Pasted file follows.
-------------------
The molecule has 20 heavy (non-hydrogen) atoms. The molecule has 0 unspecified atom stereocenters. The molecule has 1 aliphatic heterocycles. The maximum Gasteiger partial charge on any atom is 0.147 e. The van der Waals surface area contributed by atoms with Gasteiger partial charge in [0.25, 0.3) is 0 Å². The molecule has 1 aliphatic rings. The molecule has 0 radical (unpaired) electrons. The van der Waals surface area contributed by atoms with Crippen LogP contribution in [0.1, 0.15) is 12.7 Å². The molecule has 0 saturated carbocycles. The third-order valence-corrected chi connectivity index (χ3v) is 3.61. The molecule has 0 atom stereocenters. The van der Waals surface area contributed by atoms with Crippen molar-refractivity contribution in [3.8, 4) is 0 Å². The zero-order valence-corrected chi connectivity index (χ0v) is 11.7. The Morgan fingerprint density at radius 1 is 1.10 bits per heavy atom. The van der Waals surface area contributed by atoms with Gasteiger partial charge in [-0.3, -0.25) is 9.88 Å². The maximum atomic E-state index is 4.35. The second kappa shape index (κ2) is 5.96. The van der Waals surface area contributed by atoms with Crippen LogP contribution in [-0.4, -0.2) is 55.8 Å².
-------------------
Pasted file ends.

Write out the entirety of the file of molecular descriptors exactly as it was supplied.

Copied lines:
The molecule has 20 heavy (non-hydrogen) atoms. The molecule has 0 unspecified atom stereocenters. The molecule has 1 aliphatic heterocycles. The maximum Gasteiger partial charge on any atom is 0.147 e. The van der Waals surface area contributed by atoms with Gasteiger partial charge in [0.25, 0.3) is 0 Å². The molecule has 1 aliphatic rings. The molecule has 0 radical (unpaired) electrons. The van der Waals surface area contributed by atoms with Crippen LogP contribution in [0.1, 0.15) is 12.7 Å². The molecule has 0 saturated carbocycles. The third-order valence-corrected chi connectivity index (χ3v) is 3.61. The molecule has 0 atom stereocenters. The van der Waals surface area contributed by atoms with Crippen molar-refractivity contribution in [3.8, 4) is 0 Å². The zero-order valence-corrected chi connectivity index (χ0v) is 11.7. The Morgan fingerprint density at radius 1 is 1.10 bits per heavy atom. The van der Waals surface area contributed by atoms with Gasteiger partial charge in [-0.3, -0.25) is 9.88 Å². The maximum atomic E-state index is 4.35. The second kappa shape index (κ2) is 5.96. The van der Waals surface area contributed by atoms with Crippen LogP contribution in [-0.4, -0.2) is 55.8 Å².